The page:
It may seem surprising to make a special point of extending holiday wishes to an industry as rich and powerful as the financial services sector. Then again, few among us has suffered as many public humiliations in 2016. The list is as varied as it is depressing:
- Wells Fargo was found guilty of opening new, false accounts for customers in order to meet their sales targets.
- JPMorgan Chase has been fined for violating the Foreign Corrupt Practices Act by hiring interns and full-time employees at the request of government officials in China and Asia.
- Deutsche Bank is facing the prospect of a $14 billion dollar fine related to charges of how it packaged and sold residential mortgage-backed securities prior to the financial crises.
- HSBC, JPMorgan and Crédit Agricole fined €485 million for rigging financial benchmarks linked to the euro.
- The Agricultural Bank of China, one of the largest in the country, was fined for violating money-laundering rules rules as a result of its practice of falsifying transaction receipts.
Now, let’s not confuse holiday wishes with forgiveness. We can’t excuse the improprieties of big banks. But there is another side to all of this. Behind the scandalous headlines are promising stories that aren’t being told, stories of the genuinely good and important deeds of the financial services sector.
We know a thing or two about these stories. At the Aspen Institute, we’ve spent the past eight years running the First Movers Fellowship Program, a professional development program that equips corporate social intrapreneurs with the skills to advance change within large institutions. And we have just released a report to highlight the incredible achievements of those working in the financial sector to address issues of financial inclusion.
In our new report, we profile 12 Aspen First Mover Fellows who are working to help make the financial industry more inclusive.
In our new report, Tackling the Challenge of Financial Inclusion: Social Intrapreneurs Step Up, we profile 12 Aspen First Mover Fellows who are working to help make the financial industry more inclusive. These innovators are devising solutions to serve the hundreds of millions of individuals, families and small businesses who do not have access to the financial services they need to improve their lives.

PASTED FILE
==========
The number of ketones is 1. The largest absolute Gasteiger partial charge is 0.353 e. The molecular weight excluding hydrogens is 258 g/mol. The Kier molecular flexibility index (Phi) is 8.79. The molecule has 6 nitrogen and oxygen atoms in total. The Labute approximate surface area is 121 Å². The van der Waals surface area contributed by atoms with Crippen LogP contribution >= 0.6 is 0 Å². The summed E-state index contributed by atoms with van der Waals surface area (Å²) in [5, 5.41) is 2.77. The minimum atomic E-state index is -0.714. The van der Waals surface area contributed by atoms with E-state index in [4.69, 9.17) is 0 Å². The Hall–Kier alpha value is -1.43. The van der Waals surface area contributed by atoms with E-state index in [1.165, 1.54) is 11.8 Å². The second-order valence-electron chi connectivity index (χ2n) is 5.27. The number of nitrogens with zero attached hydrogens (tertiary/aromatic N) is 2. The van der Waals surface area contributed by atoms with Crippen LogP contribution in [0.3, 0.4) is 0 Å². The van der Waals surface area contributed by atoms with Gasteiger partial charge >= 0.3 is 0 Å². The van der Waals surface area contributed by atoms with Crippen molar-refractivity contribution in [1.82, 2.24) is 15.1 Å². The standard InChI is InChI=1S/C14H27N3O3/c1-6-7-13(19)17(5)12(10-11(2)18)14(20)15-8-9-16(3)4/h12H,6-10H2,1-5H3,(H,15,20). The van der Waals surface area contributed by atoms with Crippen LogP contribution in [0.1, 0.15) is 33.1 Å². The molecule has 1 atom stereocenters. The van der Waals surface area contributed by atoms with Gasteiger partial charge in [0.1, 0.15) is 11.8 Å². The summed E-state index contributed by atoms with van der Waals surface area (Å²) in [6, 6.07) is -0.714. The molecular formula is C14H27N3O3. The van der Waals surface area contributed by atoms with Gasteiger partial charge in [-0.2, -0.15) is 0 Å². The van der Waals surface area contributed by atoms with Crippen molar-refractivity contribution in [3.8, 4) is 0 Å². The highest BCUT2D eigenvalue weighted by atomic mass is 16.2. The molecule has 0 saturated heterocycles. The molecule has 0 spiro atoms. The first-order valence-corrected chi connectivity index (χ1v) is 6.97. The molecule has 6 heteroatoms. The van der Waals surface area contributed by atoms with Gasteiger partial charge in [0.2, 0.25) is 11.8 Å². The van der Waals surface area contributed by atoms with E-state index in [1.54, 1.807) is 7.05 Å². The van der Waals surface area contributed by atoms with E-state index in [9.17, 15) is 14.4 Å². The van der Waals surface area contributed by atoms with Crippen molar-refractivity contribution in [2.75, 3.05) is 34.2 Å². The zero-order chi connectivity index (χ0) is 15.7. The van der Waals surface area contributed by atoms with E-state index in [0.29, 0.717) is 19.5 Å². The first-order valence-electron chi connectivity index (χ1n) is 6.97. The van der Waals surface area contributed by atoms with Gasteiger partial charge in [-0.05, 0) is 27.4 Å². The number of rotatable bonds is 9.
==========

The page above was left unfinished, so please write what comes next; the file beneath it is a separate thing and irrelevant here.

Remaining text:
In the report you can read, for example, that Credit Suisse runs an employee engagement program to strengthen the capacity of microfinance institutions around the world, Visa Inc. works with the Government of Egypt to digitize subsidy payments to 22 million families, and PayPal is scaling a program to expedite loans to thousands of small businesses in the U.S., U.K., and Australia. These examples are just the tip of the iceberg.
We are heartened by the tenacious leaders in financial institutions who are pushing the boundaries of financial services to create new products, services, and practices that increase business value and deliver positive outcomes for the world.
There is incredible potential for positive social and environmental impact within large companies – even financial institutions!
Their stories remind the world that there is incredible potential for positive social and environmental impact within large companies – even financial institutions! – and that the right combination of courage and capability can make a world of difference. Our goal for the report is to invite other professionals to step up, to use their talents and their corporate platforms to lead these changes.
So join me in wishing for a better year for financial institutions in 2017. May the headlines of 2017 be ones that feature the proud achievements of their most talented innovators.
We invite you to join the conversation on social media! Follow us @AspenBizSociety and use #AIFirstMovers and #FinancialInclusion to share on Twitter, Facebook and LinkedIn.